2. Lilington Gardens

Located just off Vauxhall Bridge Road, the fourteen blocks at Lilington Gardens were built between 1964 and 1972. Between three and eight storeys each, it was again a rejection of the tower blocks which dominated the era, showing that mid-rise housing could provide both beauty and density.

Image: Ewan Munro/Wikimedia Commons.

At a time when Westminster could be proud of the quality of its housing, John Darbourne and Geoffrey Darke won a competition to design the new estate. The result was something special, eschewing modernist forms for something more rugged and layered. The layout allows for secluded green spaces, while the red brick cladding echoes the neighbouring Victorian church of St James the Less. Like all good estates, it included a pub – the Grade II*-listed Pimlico Tram (now The Cask). It was included not as an afterthought, but an integral part of the estate’s design.

3. Ossulston Estate

By the early 1950s, the London County Council’s architect’s department was the biggest in the world, building housing on a huge scale in addition to showp iece projects such as the Southbank Centre.

Though their suburban estates – Downham in Bromley, and Becontree in Barking and Dagenham – were pioneering examples of low-rise of modernity in metroland, these efforts did not always suit the needs of poor city dwellers who weren’t able to move further out. The Ossulton Estate, however, built between 1927 and 1931 on the site of a Somerstown slum and located between Euston and St Pancras stations, did exactly that.

Image: Stephen McKay/Wikimedia Commons.

Chief architect George Topham Forrest’s work was inspired by visits to ‘Red’ Vienna and Ossulston bears distinct similarities to Karl Marx-Hof, which was constructed at the same time. While the roofs and windows have traditional elements, the overall aesthetic is a modernist classic. Like many estates in post-war years, it suffered from neglect and a lack of investment, but following a £6m improvement programme by Camden Council in 2004, the Ossulston is now back to its brilliant best.

4. Alton Estate

Roehampton’s Alton Estate, completed in 1959, was designed by a team led by Rosemary Stjernstedt – the first woman to serve as a senior public sector architect in Britain.

The two parts of the estate – East and West – are the crown jewels of British post-war council housing. Alton West was Le Corbusier in Albion: six ultra-modernist blocks modelled on the Unité d’habitation in Marseille, set among the landscape inherited from the Georgian Mount Clare house. Alton East was a softer, Scandinavian-inspired design of the “new Brutalists” in the LCC.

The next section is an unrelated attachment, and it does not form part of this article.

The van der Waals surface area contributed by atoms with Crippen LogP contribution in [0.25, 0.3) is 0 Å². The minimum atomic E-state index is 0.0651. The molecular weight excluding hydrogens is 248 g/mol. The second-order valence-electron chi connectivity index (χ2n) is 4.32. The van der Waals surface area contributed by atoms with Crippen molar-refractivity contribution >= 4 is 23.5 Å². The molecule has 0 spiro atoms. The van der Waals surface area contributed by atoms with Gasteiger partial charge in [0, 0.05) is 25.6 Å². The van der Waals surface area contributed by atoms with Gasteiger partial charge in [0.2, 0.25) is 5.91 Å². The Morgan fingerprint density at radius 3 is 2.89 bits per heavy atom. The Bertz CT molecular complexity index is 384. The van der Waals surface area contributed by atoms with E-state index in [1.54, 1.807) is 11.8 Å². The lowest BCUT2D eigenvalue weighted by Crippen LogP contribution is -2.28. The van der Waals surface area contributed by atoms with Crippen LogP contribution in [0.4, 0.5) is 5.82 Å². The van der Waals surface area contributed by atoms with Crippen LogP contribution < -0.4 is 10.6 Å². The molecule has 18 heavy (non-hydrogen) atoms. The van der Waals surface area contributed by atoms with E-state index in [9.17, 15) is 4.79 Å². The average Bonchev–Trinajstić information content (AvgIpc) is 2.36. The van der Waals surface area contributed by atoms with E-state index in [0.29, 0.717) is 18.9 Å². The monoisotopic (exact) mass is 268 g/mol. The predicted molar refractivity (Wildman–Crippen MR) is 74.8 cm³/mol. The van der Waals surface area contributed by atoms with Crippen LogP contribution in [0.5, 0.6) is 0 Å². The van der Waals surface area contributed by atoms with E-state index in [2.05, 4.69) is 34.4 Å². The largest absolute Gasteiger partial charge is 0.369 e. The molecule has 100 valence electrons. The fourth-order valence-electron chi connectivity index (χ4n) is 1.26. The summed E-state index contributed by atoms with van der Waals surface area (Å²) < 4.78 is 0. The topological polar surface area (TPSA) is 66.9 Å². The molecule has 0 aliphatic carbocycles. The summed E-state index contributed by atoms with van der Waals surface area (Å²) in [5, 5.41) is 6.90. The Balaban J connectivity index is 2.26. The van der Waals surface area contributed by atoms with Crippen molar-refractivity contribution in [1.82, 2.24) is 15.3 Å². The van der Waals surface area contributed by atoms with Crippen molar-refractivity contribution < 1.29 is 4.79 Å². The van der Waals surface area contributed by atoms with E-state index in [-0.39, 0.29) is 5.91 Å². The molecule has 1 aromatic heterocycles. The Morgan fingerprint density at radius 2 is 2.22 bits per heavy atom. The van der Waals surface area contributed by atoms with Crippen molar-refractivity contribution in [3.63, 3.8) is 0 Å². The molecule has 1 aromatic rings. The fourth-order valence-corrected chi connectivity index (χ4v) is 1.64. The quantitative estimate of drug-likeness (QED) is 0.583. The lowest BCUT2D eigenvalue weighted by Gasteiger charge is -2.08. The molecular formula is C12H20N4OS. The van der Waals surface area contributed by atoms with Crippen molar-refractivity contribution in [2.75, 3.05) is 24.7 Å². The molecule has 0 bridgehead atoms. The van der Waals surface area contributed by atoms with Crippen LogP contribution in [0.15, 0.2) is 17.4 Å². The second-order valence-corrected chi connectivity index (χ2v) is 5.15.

Image: Stevekeiretsu/Wikimedia Commons.

Rising above the trees to the north east of Richmond Park, the Alton Estate stands testament to the visionary idealism of post-war council housebuilding. On its completion, visitors flocked from across the globe, with American critic G.E. Kidder Smith calling it “probably the finest low-cost housing development in the world”.

Sadly, Alton West however is now at risk from ‘regeneration’ proposals which would see 288 existing homes lost. While council estates should not be fetishised, with investment, improvement and expansion encouraged, any change must be done sensitively and with residents’ backing. I hope that Wandsworth Council and Redrow will follow the mayor’s Good Practice for Estate Regeneration and hold a ballot before plans go ahead, and that if they do, they build on Rosemary Stjernstedt’s legacy.

5. King’s Crescent

When it comes to regeneration Hackney Council have taken an altogether different approach to Wandsworth.

Located on Green Lanes opposite the magnificent Clissold Park, King’s Crescent’s route to a successful and well-supported regeneration project hasn’t always been an easy one. The early 1970s estate was blighted by poor construction, navigability issues and an ill-fated partial demolition in 2000 which turned much of the landscape into hoardings and rubble. But thanks to a step-change in resident engagement and a transformation programme funded by Hackney Council, by 2023 it will be host to 765 new and refurbished homes.

Image: David Holt/Wikimedia Commons.

In the era of government-imposed cuts to local authority budgets, councils have to be pragmatic about funding choices and the new King’s Crescent does include homes for private sale. This is understandably a source of some consternation, but it’s also the source of funding which has made the regeneration possible. Hackney has ensured that more than 50 per cent of the new homes are genuinely affordable, with 97 brand new council homes for social rent.

The new developments have greatly enhanced the area, using both new build and renovation to stitch the estate better into its Victorian surroundings. Existing homes have been retrofitted with balconies, while disused garage space has been repurposed for modern flats. Hackney have clearly thought carefully about character and open spaces, as well as ceiling heights, windows and internal storage.

It is an exceptional project – one of a growing number of new schemes now being spearheaded by ambitious councils across the capital. In 2018-19, the Mayor of London funded the start of 1,916 new council homes – the highest figure since 1984-85.


…what about the Barbican?

On the fiftieth anniversary of its opening, it would be remiss not the mention the Barbican. It’s a brutalist masterpiece and a fantastic feat of post-war planning and design. The location and design are clearly outstanding, but it’s the bright and modern interiors which are truly to die for.

So why is it not on the list? Although it was built by the City of London Corporation, not one of the flats was ever available at a social rent. The properties were built to let at market rents to workers in the City, who later found themselves in the fortunate position of being able to snap them up under the Right to Buy – still the fate of far too many of London’s vital social homes.

Tom Copley is a Labour member of the London Assembly.